|This is by no means a drawing tutorial. Sections of this
drawing were created using watercolors and paintbrush, but this
doesn't mean you couldn't achieve the same watercolor effect within
Painter, Photoshop, or Paint Shop Pro. Step 1 Find an image you would like to work with. Please remember
if you wish to use another artists artwork always get permission
first. For this example I've used the Ye Sheng Yu
render by Awful Soul (with permission). The only thing I changed at
this point on the original image was that I flipped it
horizontally. Print your image on plain paper, the size you prefer.
For this tutorial, I used A4 [standard letter size] white paper.
Keep in mind, that the larger the paper the more details, however,
working on a larger piece of paper might give you problems, in one
of the future steps, when the image is scanned. Step 2 Place
a thin sheet of good quality paper that is thin enough to see
through, yet porous enough so that it will absorb the watercolors.
Now, trace over the image with a pencil, using a light line. No
need to worry about accuracy, just draw a simple outline only,
don't try to copy the whole drawing in this step.
Step 3 Next go over the traced image with heavier lines. By
tracing over it lightly at first, and then heavier, your lines will
be smoother. A special trick for this step: You
have just traced the entire image, so you know that you will not be
drawing a hand instead of a foot, so remove the "printed
under-drawing." Now, looking at the original image for inspiration,
define your lines on the traced image with longer and confident
strokes. This allows your hand to move freely. Now is the time
to add detail, by tracing as many lines as you feel is necessary to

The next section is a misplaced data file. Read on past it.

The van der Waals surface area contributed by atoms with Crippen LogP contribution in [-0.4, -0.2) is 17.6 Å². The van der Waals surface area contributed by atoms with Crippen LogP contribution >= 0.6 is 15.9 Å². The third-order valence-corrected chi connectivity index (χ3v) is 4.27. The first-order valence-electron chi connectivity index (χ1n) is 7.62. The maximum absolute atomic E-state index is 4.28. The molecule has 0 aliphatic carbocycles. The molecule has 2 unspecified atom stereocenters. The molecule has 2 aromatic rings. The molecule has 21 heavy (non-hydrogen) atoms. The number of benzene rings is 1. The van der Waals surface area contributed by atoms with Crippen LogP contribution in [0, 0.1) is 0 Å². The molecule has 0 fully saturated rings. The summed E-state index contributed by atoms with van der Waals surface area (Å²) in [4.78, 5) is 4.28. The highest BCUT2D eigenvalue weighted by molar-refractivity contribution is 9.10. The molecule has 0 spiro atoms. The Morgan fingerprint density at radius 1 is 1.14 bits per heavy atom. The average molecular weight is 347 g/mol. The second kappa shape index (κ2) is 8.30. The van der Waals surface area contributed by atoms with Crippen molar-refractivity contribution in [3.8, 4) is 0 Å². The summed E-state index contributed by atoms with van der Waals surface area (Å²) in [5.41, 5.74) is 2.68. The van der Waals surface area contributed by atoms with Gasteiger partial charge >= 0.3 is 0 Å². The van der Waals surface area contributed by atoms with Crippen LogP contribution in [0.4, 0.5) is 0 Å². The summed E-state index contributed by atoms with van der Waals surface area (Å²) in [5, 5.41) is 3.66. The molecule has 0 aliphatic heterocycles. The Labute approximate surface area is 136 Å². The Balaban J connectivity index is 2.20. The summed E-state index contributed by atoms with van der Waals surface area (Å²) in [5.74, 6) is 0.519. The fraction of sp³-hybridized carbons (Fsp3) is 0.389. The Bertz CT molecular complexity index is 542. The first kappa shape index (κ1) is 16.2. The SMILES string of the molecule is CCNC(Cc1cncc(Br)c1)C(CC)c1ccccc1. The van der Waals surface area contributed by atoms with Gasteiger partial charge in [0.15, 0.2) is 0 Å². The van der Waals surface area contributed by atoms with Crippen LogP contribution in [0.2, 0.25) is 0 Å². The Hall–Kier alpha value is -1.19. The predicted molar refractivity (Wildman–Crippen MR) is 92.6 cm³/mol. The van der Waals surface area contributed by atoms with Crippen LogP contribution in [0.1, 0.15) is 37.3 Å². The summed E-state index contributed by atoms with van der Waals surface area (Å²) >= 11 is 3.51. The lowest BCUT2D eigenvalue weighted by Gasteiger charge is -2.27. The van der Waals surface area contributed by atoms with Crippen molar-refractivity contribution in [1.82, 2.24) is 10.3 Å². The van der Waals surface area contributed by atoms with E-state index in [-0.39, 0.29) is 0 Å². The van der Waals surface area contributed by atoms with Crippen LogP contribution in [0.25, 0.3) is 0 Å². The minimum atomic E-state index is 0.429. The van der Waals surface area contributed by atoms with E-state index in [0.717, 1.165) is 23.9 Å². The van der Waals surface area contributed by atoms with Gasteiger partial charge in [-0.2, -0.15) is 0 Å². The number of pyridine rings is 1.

complete your drawing. At this point you can add lines in many
directions to give your image a sketched appearance. Also, dont
forget to draw in your main shadow areas.
With your watercolors and paintbrush carefully add a dark brown
color, only on the areas with shadows.
Step 5 Now is the time to experiment by increasing the
shadows with pencil lines, or draw lines following the borders with
Step 6 Place a sheet of opaque white paper on the backside
of your watercolor image and scan your drawing once the watercolors
are dry. You can speed up the drying process by using a hairdryer
on a low heat setting, being careful not to overheat your image. In
Photoshop insert your scanned drawing as a top layer over your
original image. In your scanned drawing layer, set the level of
Opacity to 50%, to give the top layer transparency. Using Free
Transform [Edit>Free Transform] until the two images line-up
Next, on your scanned drawing layer, move the Opacity back to 100%
and click on Hard Light mode. Work with the levels to see if you
need to darken it a bit. Make a copy of your top layer [the traced
drawing] and place it as the top layer. Desaturate this new
layer completely: [Image>Adjustments> Hue/Saturation] with
the Saturation value set to and the layer set to Multiply
mode. Try different Opacities if the image appears to dark.
That's it! Using watercolors with a variety of papers will add lots
of expressivities to your image most important experiment and
have fun! If you have any questions regarding this tutorial, please
post them to the comments box at the bottom of the tutorial page.
A special thank you to Guest Columnist Patrick Behar [trickdesign]